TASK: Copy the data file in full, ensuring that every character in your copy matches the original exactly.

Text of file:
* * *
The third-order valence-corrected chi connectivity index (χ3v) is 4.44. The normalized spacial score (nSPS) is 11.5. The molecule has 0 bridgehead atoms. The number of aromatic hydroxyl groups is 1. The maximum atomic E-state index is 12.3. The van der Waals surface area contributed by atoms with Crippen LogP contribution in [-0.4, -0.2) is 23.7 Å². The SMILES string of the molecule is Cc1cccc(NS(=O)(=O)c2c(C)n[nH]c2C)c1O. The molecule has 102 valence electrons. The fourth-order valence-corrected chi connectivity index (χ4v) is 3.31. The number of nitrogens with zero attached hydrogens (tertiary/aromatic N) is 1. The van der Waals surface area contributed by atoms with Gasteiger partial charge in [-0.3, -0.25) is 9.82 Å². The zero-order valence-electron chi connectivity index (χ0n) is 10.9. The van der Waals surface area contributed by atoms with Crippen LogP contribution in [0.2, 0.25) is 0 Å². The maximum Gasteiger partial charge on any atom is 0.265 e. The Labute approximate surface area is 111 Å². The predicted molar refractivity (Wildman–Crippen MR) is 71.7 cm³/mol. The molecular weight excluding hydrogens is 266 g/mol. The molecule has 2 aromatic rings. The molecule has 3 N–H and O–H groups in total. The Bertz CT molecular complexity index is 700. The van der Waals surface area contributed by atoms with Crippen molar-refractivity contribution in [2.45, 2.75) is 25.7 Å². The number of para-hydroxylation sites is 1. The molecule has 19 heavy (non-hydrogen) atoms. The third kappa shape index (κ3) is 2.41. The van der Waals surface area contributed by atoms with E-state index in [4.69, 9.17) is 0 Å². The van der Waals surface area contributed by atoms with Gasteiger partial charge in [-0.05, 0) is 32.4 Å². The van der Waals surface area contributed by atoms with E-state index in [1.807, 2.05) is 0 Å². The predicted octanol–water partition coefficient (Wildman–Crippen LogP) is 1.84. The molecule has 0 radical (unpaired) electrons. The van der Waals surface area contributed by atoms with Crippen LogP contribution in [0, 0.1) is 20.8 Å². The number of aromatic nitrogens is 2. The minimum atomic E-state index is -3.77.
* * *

The third-order valence-corrected chi connectivity index (χ3v) is 4.44. The normalized spacial score (nSPS) is 11.5. The molecule has 0 bridgehead atoms. The number of aromatic hydroxyl groups is 1. The maximum atomic E-state index is 12.3. The van der Waals surface area contributed by atoms with Crippen LogP contribution in [-0.4, -0.2) is 23.7 Å². The SMILES string of the molecule is Cc1cccc(NS(=O)(=O)c2c(C)n[nH]c2C)c1O. The molecule has 102 valence electrons. The fourth-order valence-corrected chi connectivity index (χ4v) is 3.31. The number of nitrogens with zero attached hydrogens (tertiary/aromatic N) is 1. The van der Waals surface area contributed by atoms with Gasteiger partial charge in [-0.3, -0.25) is 9.82 Å². The zero-order valence-electron chi connectivity index (χ0n) is 10.9. The van der Waals surface area contributed by atoms with Crippen LogP contribution in [0.2, 0.25) is 0 Å². The maximum Gasteiger partial charge on any atom is 0.265 e. The Labute approximate surface area is 111 Å². The predicted molar refractivity (Wildman–Crippen MR) is 71.7 cm³/mol. The molecular weight excluding hydrogens is 266 g/mol. The molecule has 2 aromatic rings. The molecule has 3 N–H and O–H groups in total. The Bertz CT molecular complexity index is 700. The van der Waals surface area contributed by atoms with Crippen molar-refractivity contribution in [2.45, 2.75) is 25.7 Å². The number of para-hydroxylation sites is 1. The molecule has 19 heavy (non-hydrogen) atoms. The third kappa shape index (κ3) is 2.41. The van der Waals surface area contributed by atoms with E-state index in [4.69, 9.17) is 0 Å². The van der Waals surface area contributed by atoms with Gasteiger partial charge in [-0.05, 0) is 32.4 Å². The van der Waals surface area contributed by atoms with E-state index in [1.807, 2.05) is 0 Å². The predicted octanol–water partition coefficient (Wildman–Crippen LogP) is 1.84. The molecule has 0 radical (unpaired) electrons. The van der Waals surface area contributed by atoms with Crippen LogP contribution in [0, 0.1) is 20.8 Å². The number of aromatic nitrogens is 2. The minimum atomic E-state index is -3.77.